Plasma Power

What is plasma used for?

Plasma Power

What is plasma used for?

April 10, 2024

Plasma is an important part of your blood that can be donated. But what is donated plasma used for?

a nurse extracting plasma from a patient's body

Plasma is the liquid part of your blood. It contains water and a small yet crucial portion of solid substances, such as proteins and antibodies. You can donate plasma along with whole blood or on its own. Plasma donations are vital for shock and trauma treatments, and are also used to make life-saving medicines. Let’s discover the many uses of plasma in medicine.

What is plasma?

Plasma is a part of your blood, specifically the liquid one. In fact, 91-92% of it is water. The remaining percentage of plasma contains vital substances. In particular, these include:

Clotting factors, such as fibrinogen. They give the blood the right consistency and fluidity


Proteins, such as albumin. These have many functions in the body, including transporting oxygen in the blood, contributing to immune function, and enabling digestion

Minerals: They do not provide energy itself but help the organic mechanisms that produce the energy we need

Plasma provides nutrients, enzymes, and hormones to the body and helps remove waste.

Although it is an often-forgotten part of blood, it is the largest one, and its role, when donated, is often life-saving.

What is plasma used for in medicine?

The use of plasma in medicine reached a turning point during World War II when its benefits became clear. It is easier to transport than blood and particularly suitable for shock treatment, such as burns and wounds.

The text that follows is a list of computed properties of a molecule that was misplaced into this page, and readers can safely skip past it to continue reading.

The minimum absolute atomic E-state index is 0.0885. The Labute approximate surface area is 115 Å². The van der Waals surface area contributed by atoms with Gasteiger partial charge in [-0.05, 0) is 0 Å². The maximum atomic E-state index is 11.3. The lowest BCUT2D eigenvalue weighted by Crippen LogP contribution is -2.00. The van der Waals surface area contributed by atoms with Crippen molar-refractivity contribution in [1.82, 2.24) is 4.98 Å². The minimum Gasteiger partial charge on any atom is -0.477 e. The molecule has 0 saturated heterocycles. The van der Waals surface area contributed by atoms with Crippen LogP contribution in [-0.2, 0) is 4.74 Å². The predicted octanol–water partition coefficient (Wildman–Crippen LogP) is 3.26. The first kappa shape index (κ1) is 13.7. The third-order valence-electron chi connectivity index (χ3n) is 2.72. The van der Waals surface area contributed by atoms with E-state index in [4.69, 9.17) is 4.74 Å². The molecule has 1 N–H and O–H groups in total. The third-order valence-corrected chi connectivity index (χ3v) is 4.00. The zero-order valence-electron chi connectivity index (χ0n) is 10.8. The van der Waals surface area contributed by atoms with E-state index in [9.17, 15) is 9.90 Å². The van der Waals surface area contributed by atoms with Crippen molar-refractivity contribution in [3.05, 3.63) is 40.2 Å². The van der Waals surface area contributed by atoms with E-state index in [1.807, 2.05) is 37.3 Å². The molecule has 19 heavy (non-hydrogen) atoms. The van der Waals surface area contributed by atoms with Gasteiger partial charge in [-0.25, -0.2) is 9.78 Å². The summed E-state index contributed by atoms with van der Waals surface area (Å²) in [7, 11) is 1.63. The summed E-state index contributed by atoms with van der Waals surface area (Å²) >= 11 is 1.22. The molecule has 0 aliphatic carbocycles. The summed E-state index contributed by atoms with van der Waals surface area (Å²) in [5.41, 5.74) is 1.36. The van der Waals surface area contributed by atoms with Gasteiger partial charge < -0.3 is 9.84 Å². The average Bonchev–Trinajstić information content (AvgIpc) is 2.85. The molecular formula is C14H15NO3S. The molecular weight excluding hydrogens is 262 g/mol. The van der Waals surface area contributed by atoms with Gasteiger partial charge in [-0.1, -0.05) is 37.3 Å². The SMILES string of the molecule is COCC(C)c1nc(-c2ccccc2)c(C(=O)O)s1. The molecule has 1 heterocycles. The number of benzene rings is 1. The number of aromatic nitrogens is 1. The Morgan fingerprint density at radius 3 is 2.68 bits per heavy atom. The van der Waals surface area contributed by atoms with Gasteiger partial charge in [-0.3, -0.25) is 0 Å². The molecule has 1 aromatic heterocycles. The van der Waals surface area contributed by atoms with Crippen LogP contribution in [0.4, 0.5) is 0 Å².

Today, plasma is not only used for emergency treatments but also for chronic, rare, and autoimmune diseases and research.

Your plasma donation can be used for many purposes. Here are some of its most frequent uses:

Accident victims with burns or blood loss from injuries

Excessive bleeding after surgery

People with autoimmune diseases

Amyloid light-chain amyloidosis: a group of rare diseases that cause dysfunctions and organic insufficiencies that can be fatal

Hemophilia: a rare genetic disorder caused by a deficiency of certain blood clotting proteins. A person suffering from a bleeding disorder will have an increased tendency to bleed externally and internally, both spontaneously and after trauma

Myeloma: a type of cancer involving plasma cells

Thrombotic thrombocytopenic purpura: a rare and genetic blood disorder. It causes a dangerous reduction in the oxygen supply to various organs

Von Willebrand disease: a condition that makes it more difficult for the blood to clot, causing bleeds that last for extended periods of time

Plasma transfusions help with excessive bleeding, and both its proteins and its antibodies can help treat the serious and chronic conditions just mentioned. Typically in these cases, the patient undergoes a treatment called plasmapheresis: the removal, return, or exchange of plasma. This is done with the help of a special machine.

However, the use of plasma for research purposes is equally important, since plasma-derived medicinal products are developed thanks to it.

In conclusion, the plasma you donate is essential for emergencies, but also to help provide the key ingredient for therapies that improve the quality of life of patients suffering from various rare, chronic, autoimmune and genetic diseases.


Do you still have doubts about plasma donation? Our FAQs section will hopefully clear them up. Remember that our medical team and staff is always there to answer all your question in person.